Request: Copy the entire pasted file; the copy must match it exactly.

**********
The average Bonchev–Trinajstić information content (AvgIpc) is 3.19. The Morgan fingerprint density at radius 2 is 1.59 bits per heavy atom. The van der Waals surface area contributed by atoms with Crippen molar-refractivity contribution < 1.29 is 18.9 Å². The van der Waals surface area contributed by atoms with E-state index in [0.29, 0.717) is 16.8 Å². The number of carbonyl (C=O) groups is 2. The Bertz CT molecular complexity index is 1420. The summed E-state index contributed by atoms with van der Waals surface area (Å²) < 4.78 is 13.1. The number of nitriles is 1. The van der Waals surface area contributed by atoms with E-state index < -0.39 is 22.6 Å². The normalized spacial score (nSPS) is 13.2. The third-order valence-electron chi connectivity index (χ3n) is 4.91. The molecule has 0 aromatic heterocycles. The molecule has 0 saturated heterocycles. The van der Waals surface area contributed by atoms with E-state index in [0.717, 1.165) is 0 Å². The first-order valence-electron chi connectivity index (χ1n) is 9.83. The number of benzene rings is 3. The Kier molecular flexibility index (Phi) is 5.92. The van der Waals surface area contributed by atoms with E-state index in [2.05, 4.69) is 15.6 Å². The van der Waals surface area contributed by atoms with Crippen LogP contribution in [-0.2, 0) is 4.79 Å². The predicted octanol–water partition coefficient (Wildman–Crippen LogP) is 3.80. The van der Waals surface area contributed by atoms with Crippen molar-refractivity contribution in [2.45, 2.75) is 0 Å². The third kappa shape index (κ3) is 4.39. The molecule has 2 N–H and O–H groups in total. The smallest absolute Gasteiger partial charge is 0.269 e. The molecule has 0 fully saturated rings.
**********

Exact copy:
The average Bonchev–Trinajstić information content (AvgIpc) is 3.19. The Morgan fingerprint density at radius 2 is 1.59 bits per heavy atom. The van der Waals surface area contributed by atoms with Crippen molar-refractivity contribution < 1.29 is 18.9 Å². The van der Waals surface area contributed by atoms with E-state index in [0.29, 0.717) is 16.8 Å². The number of carbonyl (C=O) groups is 2. The Bertz CT molecular complexity index is 1420. The summed E-state index contributed by atoms with van der Waals surface area (Å²) < 4.78 is 13.1. The number of nitriles is 1. The van der Waals surface area contributed by atoms with E-state index < -0.39 is 22.6 Å². The normalized spacial score (nSPS) is 13.2. The third-order valence-electron chi connectivity index (χ3n) is 4.91. The molecule has 0 aromatic heterocycles. The molecule has 0 saturated heterocycles. The van der Waals surface area contributed by atoms with E-state index in [0.717, 1.165) is 0 Å². The first-order valence-electron chi connectivity index (χ1n) is 9.83. The number of benzene rings is 3. The Kier molecular flexibility index (Phi) is 5.92. The van der Waals surface area contributed by atoms with E-state index in [2.05, 4.69) is 15.6 Å². The van der Waals surface area contributed by atoms with Crippen LogP contribution in [-0.2, 0) is 4.79 Å². The predicted octanol–water partition coefficient (Wildman–Crippen LogP) is 3.80. The van der Waals surface area contributed by atoms with Crippen molar-refractivity contribution in [2.45, 2.75) is 0 Å². The third kappa shape index (κ3) is 4.39. The molecule has 2 N–H and O–H groups in total. The smallest absolute Gasteiger partial charge is 0.269 e. The molecule has 0 fully saturated rings.